Growth of cyber racism 'ignored at our peril'
ONLINE hate speech is on the rise and now amounts to more than 10pc of all racism cases reported to the Immigrant Council of Ireland.
In the past 12 months, online hate speech has accounted for 11 of 100 racism cases reported to the council.
Incidents reported include abuse through posts on social media and disturbing pictures and posts on right-wing websites.
The council has compiled a dossier of offensive and disturbing posts directed at non-Irish nationals. The majority of the complaints are against one website in particular which has a forum where users post offensive, racist content.
Denise Charlton, chief executive of the Immigrant Council of Ireland, said cyber racism had a significant impact on online users.
"Individuals, even though they were not always targeted directly, reported that they felt upset, distressed and horrified by the language used on the internet," she said.
The figures on online hate were released by the council to coincide with the European Day for the Victims of Hate today.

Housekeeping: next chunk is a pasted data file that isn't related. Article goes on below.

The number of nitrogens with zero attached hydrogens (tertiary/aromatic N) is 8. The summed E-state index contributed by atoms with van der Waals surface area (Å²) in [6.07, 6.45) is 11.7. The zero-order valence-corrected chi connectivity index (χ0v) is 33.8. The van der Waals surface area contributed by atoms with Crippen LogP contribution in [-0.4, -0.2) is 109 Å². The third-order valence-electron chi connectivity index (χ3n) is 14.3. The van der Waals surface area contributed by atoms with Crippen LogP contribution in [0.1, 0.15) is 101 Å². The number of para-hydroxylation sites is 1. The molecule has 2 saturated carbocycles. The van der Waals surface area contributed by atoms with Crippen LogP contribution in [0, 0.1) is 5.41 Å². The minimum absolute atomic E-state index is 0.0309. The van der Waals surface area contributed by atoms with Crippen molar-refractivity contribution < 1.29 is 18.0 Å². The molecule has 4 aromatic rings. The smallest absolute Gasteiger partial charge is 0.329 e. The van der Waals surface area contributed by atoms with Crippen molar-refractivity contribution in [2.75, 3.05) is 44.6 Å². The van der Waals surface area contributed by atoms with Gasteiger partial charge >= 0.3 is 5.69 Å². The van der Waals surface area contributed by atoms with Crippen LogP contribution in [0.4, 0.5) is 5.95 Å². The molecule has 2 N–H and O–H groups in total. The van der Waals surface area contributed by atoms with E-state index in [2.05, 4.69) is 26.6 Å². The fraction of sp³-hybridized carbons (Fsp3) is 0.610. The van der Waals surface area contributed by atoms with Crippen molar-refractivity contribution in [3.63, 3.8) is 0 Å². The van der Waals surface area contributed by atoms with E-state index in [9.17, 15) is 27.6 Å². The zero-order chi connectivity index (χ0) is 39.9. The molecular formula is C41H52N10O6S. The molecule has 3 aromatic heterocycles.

The council is joining campaigners across Europe to mark the second anniversary of the massacre of 77 people in attacks in Oslo and Utoya Island, perpetrated by Anders Behring Breivik, by calling for firm action against hate speech.
"The use of websites, social media and blogs to spread hate is a challenge which Ireland and Europe ignores at their peril," said Ms Charlton.
"The events in Norway two years ago today sent shockwaves across the continent, yet still the internet is being abused by those whose only message is of hate."